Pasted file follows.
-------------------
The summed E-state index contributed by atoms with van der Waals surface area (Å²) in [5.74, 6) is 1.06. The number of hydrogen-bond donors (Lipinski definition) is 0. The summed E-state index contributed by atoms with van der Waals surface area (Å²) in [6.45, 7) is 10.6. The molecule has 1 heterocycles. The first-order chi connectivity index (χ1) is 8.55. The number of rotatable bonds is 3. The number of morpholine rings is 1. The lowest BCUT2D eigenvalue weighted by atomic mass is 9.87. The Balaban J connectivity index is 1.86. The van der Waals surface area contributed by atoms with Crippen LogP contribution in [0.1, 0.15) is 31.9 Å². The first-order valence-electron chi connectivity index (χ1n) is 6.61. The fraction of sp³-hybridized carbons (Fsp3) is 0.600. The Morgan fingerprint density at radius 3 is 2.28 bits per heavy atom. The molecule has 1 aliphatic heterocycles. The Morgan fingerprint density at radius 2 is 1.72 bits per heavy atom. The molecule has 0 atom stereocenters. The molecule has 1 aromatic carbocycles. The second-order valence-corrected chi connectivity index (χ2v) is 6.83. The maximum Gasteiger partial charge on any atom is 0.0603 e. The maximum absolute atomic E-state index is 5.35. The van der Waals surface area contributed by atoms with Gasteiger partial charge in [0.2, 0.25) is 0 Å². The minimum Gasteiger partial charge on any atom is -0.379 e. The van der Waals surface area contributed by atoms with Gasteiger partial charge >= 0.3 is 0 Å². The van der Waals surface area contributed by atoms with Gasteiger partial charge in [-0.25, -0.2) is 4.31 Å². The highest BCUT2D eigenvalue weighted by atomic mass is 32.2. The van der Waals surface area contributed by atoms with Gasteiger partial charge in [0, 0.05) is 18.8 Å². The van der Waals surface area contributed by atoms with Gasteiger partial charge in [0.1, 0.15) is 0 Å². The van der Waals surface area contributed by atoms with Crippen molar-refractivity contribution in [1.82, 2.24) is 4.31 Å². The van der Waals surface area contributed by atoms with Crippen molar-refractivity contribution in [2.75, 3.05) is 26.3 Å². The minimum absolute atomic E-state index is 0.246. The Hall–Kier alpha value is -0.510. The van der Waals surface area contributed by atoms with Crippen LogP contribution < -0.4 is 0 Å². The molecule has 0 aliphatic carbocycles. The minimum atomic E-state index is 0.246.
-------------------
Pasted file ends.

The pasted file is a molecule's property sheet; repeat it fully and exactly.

The summed E-state index contributed by atoms with van der Waals surface area (Å²) in [5.74, 6) is 1.06. The number of hydrogen-bond donors (Lipinski definition) is 0. The summed E-state index contributed by atoms with van der Waals surface area (Å²) in [6.45, 7) is 10.6. The molecule has 1 heterocycles. The first-order chi connectivity index (χ1) is 8.55. The number of rotatable bonds is 3. The number of morpholine rings is 1. The lowest BCUT2D eigenvalue weighted by atomic mass is 9.87. The Balaban J connectivity index is 1.86. The van der Waals surface area contributed by atoms with Crippen LogP contribution in [0.1, 0.15) is 31.9 Å². The first-order valence-electron chi connectivity index (χ1n) is 6.61. The fraction of sp³-hybridized carbons (Fsp3) is 0.600. The Morgan fingerprint density at radius 3 is 2.28 bits per heavy atom. The molecule has 1 aliphatic heterocycles. The Morgan fingerprint density at radius 2 is 1.72 bits per heavy atom. The molecule has 0 atom stereocenters. The molecule has 1 aromatic carbocycles. The second-order valence-corrected chi connectivity index (χ2v) is 6.83. The maximum Gasteiger partial charge on any atom is 0.0603 e. The maximum absolute atomic E-state index is 5.35. The van der Waals surface area contributed by atoms with Gasteiger partial charge in [0.2, 0.25) is 0 Å². The minimum Gasteiger partial charge on any atom is -0.379 e. The van der Waals surface area contributed by atoms with Gasteiger partial charge >= 0.3 is 0 Å². The van der Waals surface area contributed by atoms with Gasteiger partial charge in [-0.25, -0.2) is 4.31 Å². The highest BCUT2D eigenvalue weighted by atomic mass is 32.2. The van der Waals surface area contributed by atoms with Gasteiger partial charge in [0, 0.05) is 18.8 Å². The van der Waals surface area contributed by atoms with Gasteiger partial charge in [0.1, 0.15) is 0 Å². The van der Waals surface area contributed by atoms with Crippen molar-refractivity contribution in [1.82, 2.24) is 4.31 Å². The van der Waals surface area contributed by atoms with Crippen molar-refractivity contribution in [2.75, 3.05) is 26.3 Å². The minimum absolute atomic E-state index is 0.246. The Hall–Kier alpha value is -0.510. The van der Waals surface area contributed by atoms with Crippen LogP contribution < -0.4 is 0 Å². The molecule has 0 aliphatic carbocycles. The minimum atomic E-state index is 0.246.